Paradoxes of Digital Dis/Engagement

Paradoxes of Digital Dis/Engagement

The project develops a new way of looking at the link between digital technologies and culture, citizenship, and society, by using those who refuse to engage with the digital (out of concerns for privacy, political freedom, over-consumerism, damage to personal relations or education) as an innovative and fruitful angle on understanding social relations, well-being and digital footprint in our present and future. This seed project is the first stepping-stone in a larger research project, which will use a range of qualitative methods and conceptual approaches to determine the relations between community, culture and digital dis/engagement. It asks: What is digital disengagement? Who chooses to disengage from mobile and digital technologies, and why? How is disengagement practiced, negotiated and experienced? What are the potential consequences of this disengagement for our communities and the society as a whole?



Kuntsman, A. & Miyake, E. 2016, ‘Paradoxes of Digital dis/engagement: a follow up study (businesses and services).’ Working Papers of the Communities & Culture Network+ Vol.7 (March 2016).

Kuntsman, A. & Miyake, E. 2015, ‘Paradoxes of Digital Dis/engagement: Final Report.’ Working Papers of the Communities & Culture Network+ Vol.6 (Oct 2015).



Key Participants:

Dr Adi Kuntsman is a lecturer in Digital Media and Communications at MMU, who has substantial expertise in researching community, citizenship, technology and social transformation, and over a decade of experience in studying digital communications and cultures. Adi’s past and current research into digital cultures brings together her training as a social ethnographer, her passion of theoretical innovation, and her commitment to social justice, fairness and sustainability. Adi’s work pioneered the use of a multidimensional on-line ethnography of people, media texts and communication platforms for the study of transnational communities in flux (2009). She developed original conceptual frameworks for understanding on-line violence and belonging (2009), digital emotions (2011), and digital militarism (2015); and led and mentored scholars working on digital cultures in Eastern and Central Europe and the Middle East (2010, 2012). After successfully completing a Leverhulme Early Career Fellowship (2009-2011) and Simon Research Fellowship (2011-2014) at the University of Manchester, Adi has moved to MMU in 2014 where she is now developing an innovative interdisciplinary study of digital dis/engagement, in collaboration with colleagues across the University and the Centre for Digital Innovation.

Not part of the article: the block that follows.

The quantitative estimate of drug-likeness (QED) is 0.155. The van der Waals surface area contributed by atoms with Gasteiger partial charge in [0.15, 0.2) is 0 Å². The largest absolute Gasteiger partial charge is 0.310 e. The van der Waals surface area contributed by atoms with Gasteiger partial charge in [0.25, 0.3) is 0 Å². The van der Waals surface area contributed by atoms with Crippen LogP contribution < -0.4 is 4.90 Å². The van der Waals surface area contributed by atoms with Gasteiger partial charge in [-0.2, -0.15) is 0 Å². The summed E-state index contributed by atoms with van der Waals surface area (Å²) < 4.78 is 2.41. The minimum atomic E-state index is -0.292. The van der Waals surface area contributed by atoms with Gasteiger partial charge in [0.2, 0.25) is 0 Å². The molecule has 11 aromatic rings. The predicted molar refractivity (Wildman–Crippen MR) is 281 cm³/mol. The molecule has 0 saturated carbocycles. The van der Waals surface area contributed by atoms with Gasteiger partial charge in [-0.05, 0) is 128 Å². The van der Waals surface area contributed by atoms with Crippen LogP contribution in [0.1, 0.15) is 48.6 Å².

Dr Esperanza Miyake is a researcher based in the Department of Languages, Information and Communications at Manchester Metropolitan University. Her interdisciplinary work uses critical feminism, queer theories, (sub)cultural and media studies, cyberculture and digital studies to interrogate issues relating to gender, race and sexuality within a transmedia landscape. Her interests cover a wide range of subjects in popular culture including recent publications on film (2014, 2013), popular music (2015, 2014, 2013), and ethnography (2013, 2008). Currently, Esperanza is working on her passion for motorcycles, identity and technology, especially though internationalised media content in relation to gender, race and Japanese identities.